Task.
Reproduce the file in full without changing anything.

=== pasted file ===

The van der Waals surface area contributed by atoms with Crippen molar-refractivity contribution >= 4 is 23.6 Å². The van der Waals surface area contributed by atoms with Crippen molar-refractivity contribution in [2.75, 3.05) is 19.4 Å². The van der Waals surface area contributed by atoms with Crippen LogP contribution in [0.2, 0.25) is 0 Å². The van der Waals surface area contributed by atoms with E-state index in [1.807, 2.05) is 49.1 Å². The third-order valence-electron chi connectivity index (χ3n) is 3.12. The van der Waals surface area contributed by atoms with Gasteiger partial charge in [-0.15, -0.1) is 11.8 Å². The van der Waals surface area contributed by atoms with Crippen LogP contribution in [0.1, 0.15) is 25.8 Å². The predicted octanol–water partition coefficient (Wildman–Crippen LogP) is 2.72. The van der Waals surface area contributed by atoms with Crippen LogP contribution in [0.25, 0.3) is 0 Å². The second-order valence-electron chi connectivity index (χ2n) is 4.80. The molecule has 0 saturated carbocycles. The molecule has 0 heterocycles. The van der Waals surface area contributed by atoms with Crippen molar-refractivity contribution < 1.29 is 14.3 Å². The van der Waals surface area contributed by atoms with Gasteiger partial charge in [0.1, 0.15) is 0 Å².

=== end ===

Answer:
The van der Waals surface area contributed by atoms with Crippen molar-refractivity contribution >= 4 is 23.6 Å². The van der Waals surface area contributed by atoms with Crippen molar-refractivity contribution in [2.75, 3.05) is 19.4 Å². The van der Waals surface area contributed by atoms with Crippen LogP contribution in [0.2, 0.25) is 0 Å². The van der Waals surface area contributed by atoms with E-state index in [1.807, 2.05) is 49.1 Å². The third-order valence-electron chi connectivity index (χ3n) is 3.12. The van der Waals surface area contributed by atoms with Gasteiger partial charge in [-0.15, -0.1) is 11.8 Å². The van der Waals surface area contributed by atoms with Crippen LogP contribution in [0.1, 0.15) is 25.8 Å². The predicted octanol–water partition coefficient (Wildman–Crippen LogP) is 2.72. The van der Waals surface area contributed by atoms with Crippen LogP contribution in [0.25, 0.3) is 0 Å². The second-order valence-electron chi connectivity index (χ2n) is 4.80. The molecule has 0 saturated carbocycles. The molecule has 0 heterocycles. The van der Waals surface area contributed by atoms with Crippen molar-refractivity contribution < 1.29 is 14.3 Å². The van der Waals surface area contributed by atoms with Gasteiger partial charge in [0.1, 0.15) is 0 Å².